Actor and Director Wardell Julius Clark interviews Chuck Smith, the director of the Goodman Theatre production of August Wilson’s Gem of the Ocean. This interview was recorded on February 6, 2022. At the time, Clark was serving as the understudy for the role of Citizen Barlow, originally played by Sharif Atkins.
Clark has since taken over the role of Citizen Barlow from Atkins, performing since February 11th and will continue playing the role of Citizen through closing this Sunday, February 27th, 2022.
Chuck Smith was the dramaturg for the world premiere of Gem of the Ocean in 2003 directed by Marion McClinton. Wardell Julius Clark previously understudied Citizen Barlow and performed in the Court Theatre production directed by Ron OJ Parson in 2015.
Wardell Julius Clark:
So first things first – In 2003 you dramaturg’d the world premiere of Gem of the Ocean?
Had you met August before that?
Yeah. I had worked with August, uh, I mean actually worked with him in ‘97 when I [directed] Ma Rainey’s Black Bottom [at the Goodman Theatre]. He came to the preview and uh, you know, we got this long preview [period]. He came to the first preview and stayed…The whole preview period and worked with me. You know, during the day, you know, in the mornings I came up in the morning. And we go, I show him the South Side, you know? Continue reading “Gem of the Ocean: Chuck Smith and Wardell Julius Clark in Conversation”
I first saw Fannie during its tour of Chicago city parks in the fall of 2020. Since that abridged version, the play has gone on to be enjoyed by audiences in Seattle, Washington D.C, Sarasota, Florida and Ashland, Oregon. Written by Cheryl L West, this one-woman play with music exalts the life and workings of civil rights activist Fannie Lou Hamer.
Hamer was central to the founding of both the National Women’s Political Caucus and the Mississippi Freedom Democratic Party, which fought for the political advancement of both women and people of color respectively. She then later launched the Freedom Farm Cooperative, which sought to buy land for black people to collectively farm and sustain black life in Mississippi. A survivor of police brutality, misogyny, voter suppression, and a forced hysterectomy, Hamer is a symbol of perseverance and non-violent resistance.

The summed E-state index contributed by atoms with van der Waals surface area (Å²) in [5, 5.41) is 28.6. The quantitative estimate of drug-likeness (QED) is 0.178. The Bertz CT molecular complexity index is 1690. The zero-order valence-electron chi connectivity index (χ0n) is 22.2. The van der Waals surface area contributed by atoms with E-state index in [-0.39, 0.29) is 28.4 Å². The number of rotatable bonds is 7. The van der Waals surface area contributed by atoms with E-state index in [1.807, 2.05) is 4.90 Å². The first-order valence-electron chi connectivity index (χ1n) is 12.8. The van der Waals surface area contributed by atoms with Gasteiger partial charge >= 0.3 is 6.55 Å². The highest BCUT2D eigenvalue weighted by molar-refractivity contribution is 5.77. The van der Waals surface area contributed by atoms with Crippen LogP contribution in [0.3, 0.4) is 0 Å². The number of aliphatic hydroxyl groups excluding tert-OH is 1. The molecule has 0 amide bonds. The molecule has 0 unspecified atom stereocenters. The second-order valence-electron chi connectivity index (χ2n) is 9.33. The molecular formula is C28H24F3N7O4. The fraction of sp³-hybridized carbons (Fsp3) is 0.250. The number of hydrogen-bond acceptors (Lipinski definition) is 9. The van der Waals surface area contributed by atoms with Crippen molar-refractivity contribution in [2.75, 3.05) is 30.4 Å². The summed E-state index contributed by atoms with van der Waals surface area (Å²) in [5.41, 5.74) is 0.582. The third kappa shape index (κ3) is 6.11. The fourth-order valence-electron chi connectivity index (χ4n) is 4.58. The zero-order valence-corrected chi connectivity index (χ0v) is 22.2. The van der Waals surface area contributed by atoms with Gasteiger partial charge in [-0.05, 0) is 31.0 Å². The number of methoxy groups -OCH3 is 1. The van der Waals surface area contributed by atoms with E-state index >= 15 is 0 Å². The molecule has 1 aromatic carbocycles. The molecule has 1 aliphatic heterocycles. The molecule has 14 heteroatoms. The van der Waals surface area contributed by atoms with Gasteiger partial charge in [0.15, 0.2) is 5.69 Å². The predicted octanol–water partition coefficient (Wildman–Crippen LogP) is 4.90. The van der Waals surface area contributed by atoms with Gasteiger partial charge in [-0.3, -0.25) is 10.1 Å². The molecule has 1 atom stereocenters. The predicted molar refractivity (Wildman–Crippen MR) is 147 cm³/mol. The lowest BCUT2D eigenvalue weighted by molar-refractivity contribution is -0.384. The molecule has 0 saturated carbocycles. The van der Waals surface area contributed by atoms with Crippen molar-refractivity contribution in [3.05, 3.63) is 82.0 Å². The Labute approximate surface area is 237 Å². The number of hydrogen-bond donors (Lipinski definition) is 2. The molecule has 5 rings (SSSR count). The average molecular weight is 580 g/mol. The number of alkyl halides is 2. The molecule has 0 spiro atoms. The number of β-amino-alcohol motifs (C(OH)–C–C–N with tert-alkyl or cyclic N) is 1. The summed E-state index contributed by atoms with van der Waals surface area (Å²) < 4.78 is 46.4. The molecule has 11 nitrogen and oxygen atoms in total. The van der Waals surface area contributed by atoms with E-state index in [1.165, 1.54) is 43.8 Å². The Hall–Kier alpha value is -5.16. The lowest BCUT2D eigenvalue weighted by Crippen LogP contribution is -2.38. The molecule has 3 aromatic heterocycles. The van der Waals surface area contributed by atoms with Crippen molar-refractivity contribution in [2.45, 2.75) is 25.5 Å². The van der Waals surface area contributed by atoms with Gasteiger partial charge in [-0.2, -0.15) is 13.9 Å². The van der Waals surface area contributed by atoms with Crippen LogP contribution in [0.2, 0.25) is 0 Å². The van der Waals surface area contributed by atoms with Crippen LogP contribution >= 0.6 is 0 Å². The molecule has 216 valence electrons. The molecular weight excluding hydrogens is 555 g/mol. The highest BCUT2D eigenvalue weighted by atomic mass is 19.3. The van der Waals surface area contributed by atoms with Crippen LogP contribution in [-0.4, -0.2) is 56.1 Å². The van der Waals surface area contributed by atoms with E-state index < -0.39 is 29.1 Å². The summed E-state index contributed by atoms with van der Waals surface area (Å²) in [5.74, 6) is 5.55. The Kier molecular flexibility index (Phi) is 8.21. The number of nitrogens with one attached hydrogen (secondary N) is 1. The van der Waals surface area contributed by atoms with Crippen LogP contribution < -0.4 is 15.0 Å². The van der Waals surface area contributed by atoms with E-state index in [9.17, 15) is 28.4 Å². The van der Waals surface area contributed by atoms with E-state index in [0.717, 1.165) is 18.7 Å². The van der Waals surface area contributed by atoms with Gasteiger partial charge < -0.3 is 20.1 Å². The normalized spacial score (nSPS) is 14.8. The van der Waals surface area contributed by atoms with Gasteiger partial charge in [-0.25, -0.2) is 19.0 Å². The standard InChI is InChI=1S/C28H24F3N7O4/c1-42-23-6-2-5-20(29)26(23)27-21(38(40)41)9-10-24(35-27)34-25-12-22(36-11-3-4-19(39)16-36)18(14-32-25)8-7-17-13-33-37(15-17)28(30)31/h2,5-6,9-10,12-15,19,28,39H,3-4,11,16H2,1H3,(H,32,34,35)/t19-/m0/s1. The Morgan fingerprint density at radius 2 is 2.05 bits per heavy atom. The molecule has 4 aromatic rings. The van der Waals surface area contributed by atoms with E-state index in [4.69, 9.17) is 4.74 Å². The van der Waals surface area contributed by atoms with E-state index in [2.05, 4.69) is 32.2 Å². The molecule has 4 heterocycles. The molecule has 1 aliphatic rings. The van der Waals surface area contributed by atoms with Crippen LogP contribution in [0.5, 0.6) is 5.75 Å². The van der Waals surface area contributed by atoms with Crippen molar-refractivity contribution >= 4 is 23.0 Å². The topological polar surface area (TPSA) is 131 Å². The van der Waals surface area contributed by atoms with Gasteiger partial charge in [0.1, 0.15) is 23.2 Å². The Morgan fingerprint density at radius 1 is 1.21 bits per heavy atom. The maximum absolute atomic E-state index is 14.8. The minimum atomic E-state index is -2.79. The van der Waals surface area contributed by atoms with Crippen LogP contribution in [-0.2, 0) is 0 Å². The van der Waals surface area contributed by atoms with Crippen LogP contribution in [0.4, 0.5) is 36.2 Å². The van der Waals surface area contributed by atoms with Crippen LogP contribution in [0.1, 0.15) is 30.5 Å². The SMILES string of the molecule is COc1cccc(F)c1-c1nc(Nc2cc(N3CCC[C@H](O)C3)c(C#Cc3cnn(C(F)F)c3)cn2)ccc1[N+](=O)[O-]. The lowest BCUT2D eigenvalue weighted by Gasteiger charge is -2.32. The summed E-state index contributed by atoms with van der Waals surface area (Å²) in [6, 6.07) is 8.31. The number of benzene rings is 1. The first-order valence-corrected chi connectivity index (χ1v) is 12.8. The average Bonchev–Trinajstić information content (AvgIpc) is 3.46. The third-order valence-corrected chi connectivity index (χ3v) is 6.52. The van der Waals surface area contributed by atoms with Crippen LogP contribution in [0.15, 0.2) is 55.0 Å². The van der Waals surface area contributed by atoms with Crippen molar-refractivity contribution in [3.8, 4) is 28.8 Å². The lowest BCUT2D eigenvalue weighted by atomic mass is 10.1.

Continue reading “‘Fannie (The Music and Life of Fannie Lou Hamer)’ returns to the Goodman Theatre, bigger and better than ever”
After opening on March 7, 2020 and enjoying five exciting previews, School Girls; Or, The African Mean Girls Play closed due to national and global strictures regarding the Covid-19 pandemic. The production was set to be a warm return to the Goodman stage for Ghanaian-American playwright Jocelyn Bioh and seasoned Chicago director Lili-Anne Brown, whose most recent triumph of I Hate It Here has us all wondering where Brown keeps her magic wand.
Throughout the pandemic, so many communities experienced a multitude of loss, and the Chicago theatre community is no exception. We saw not only show cancellations and postponements but many theater closures – with many companies still presently struggling to come back. We also experienced a swarm of social unrest in Chicago and throughout the country that called for the unequivocal support of all black and trans lives. The Goodman reopens their doors with a production not only written and directed by black women, but with an entire cast and team made up of mostly black women. I can’t help but wonder if this production’s 506-day sabbatical was a fated occurrence meant to center our return to the theatre around the gifts and powers of black women.
Continue reading “‘School Girls’ Naturally Shines as In-Person Theatre Returns at The Goodman”
“How do we capture something that is fundamentally, profoundly, a live experience?” – Lili-Anne Brown asks the audience in her pre-show interview at one minute to curtain. I Hate it Here by Ike Holter is Brown’s savvy answer to theatre’s existential dilemma.
A title slide appears: ‘Going live in a few moments,’ which marks the beginning of the incredible adventure you’re about to see. Shot in the style of a 90s sitcom, a reality TV show, or the live medium of Saturday Night Live. Release your need for linear storytelling and let Ike Holter and the cast and crew of I Hate It Here take you on a grief, rage, and pandemic fueled fever dream that will have you laughing and crying for 80 minutes straight.
Did I mention it’s all live? Continue reading ““I Hate It Here” Heralds a Fresh New Wave of Theater Innovation”
Review by Hannah Herrera Greenspan
Spanish Translation by Claudia Quesada
Power. Ambition. Corruption. Blood. Pain. In the round. Español. A live chicken. Need I say more?
I had the absolute delight to witness a brilliant adaptation of Macbeth, conceived by Juan Carrillo and Antonio Zúñiga, directed by Carrillo, of Los Colochos Teatro. This six-year old theatre company based in Mexico City, is committed to, “…a quality, critical, and national theater.” Los Colochos Teatro genuinely values the exchange of thoughts about the work. After the performance, Juan Carrillo asked audience members to share our thoughts with the company, good, bad, over social media, or face to face. Quite different from American theatre-where we leave the conversation to the discretion of the critic. Los Colochos wants to start a conversation with its audience members. How refreshing is that? Continue reading “Mendoza – No se Olvide (We Will Not Forget)”